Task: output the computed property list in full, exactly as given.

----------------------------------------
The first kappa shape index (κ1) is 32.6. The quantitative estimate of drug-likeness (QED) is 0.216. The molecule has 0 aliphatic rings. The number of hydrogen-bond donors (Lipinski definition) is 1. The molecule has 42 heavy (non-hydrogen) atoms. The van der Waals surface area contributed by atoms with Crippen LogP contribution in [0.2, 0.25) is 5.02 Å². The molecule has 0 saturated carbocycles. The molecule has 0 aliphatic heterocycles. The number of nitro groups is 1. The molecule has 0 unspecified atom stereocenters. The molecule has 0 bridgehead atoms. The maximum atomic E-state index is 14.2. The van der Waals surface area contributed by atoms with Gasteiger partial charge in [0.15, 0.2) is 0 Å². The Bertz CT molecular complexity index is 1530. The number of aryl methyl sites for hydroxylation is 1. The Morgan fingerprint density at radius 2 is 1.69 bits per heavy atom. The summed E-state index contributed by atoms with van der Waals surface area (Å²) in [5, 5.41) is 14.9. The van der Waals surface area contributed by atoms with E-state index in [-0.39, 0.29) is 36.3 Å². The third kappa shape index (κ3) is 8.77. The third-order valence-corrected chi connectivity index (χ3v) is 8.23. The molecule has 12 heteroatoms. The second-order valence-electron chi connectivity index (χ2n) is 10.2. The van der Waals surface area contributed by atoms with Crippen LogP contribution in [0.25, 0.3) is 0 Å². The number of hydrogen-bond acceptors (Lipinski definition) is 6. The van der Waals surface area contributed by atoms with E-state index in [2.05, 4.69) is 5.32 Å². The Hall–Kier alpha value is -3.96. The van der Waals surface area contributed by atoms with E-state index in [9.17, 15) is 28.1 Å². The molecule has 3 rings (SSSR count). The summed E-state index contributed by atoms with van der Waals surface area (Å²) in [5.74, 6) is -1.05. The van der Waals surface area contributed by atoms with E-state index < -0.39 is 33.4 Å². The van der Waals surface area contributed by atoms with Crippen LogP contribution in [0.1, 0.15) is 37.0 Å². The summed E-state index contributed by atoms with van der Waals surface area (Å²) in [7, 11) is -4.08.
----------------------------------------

The first kappa shape index (κ1) is 32.6. The quantitative estimate of drug-likeness (QED) is 0.216. The molecule has 0 aliphatic rings. The number of hydrogen-bond donors (Lipinski definition) is 1. The molecule has 42 heavy (non-hydrogen) atoms. The van der Waals surface area contributed by atoms with Crippen LogP contribution in [0.2, 0.25) is 5.02 Å². The molecule has 0 saturated carbocycles. The molecule has 0 aliphatic heterocycles. The number of nitro groups is 1. The molecule has 0 unspecified atom stereocenters. The molecule has 0 bridgehead atoms. The maximum atomic E-state index is 14.2. The van der Waals surface area contributed by atoms with Gasteiger partial charge in [0.15, 0.2) is 0 Å². The Bertz CT molecular complexity index is 1530. The number of aryl methyl sites for hydroxylation is 1. The Morgan fingerprint density at radius 2 is 1.69 bits per heavy atom. The summed E-state index contributed by atoms with van der Waals surface area (Å²) in [5, 5.41) is 14.9. The van der Waals surface area contributed by atoms with E-state index in [-0.39, 0.29) is 36.3 Å². The third kappa shape index (κ3) is 8.77. The third-order valence-corrected chi connectivity index (χ3v) is 8.23. The molecule has 12 heteroatoms. The second-order valence-electron chi connectivity index (χ2n) is 10.2. The van der Waals surface area contributed by atoms with Crippen LogP contribution in [0.25, 0.3) is 0 Å². The number of hydrogen-bond acceptors (Lipinski definition) is 6. The van der Waals surface area contributed by atoms with E-state index in [2.05, 4.69) is 5.32 Å². The Hall–Kier alpha value is -3.96. The van der Waals surface area contributed by atoms with E-state index in [9.17, 15) is 28.1 Å². The molecule has 3 rings (SSSR count). The summed E-state index contributed by atoms with van der Waals surface area (Å²) in [5.74, 6) is -1.05. The van der Waals surface area contributed by atoms with E-state index < -0.39 is 33.4 Å². The van der Waals surface area contributed by atoms with Crippen LogP contribution in [0.1, 0.15) is 37.0 Å². The summed E-state index contributed by atoms with van der Waals surface area (Å²) in [7, 11) is -4.08.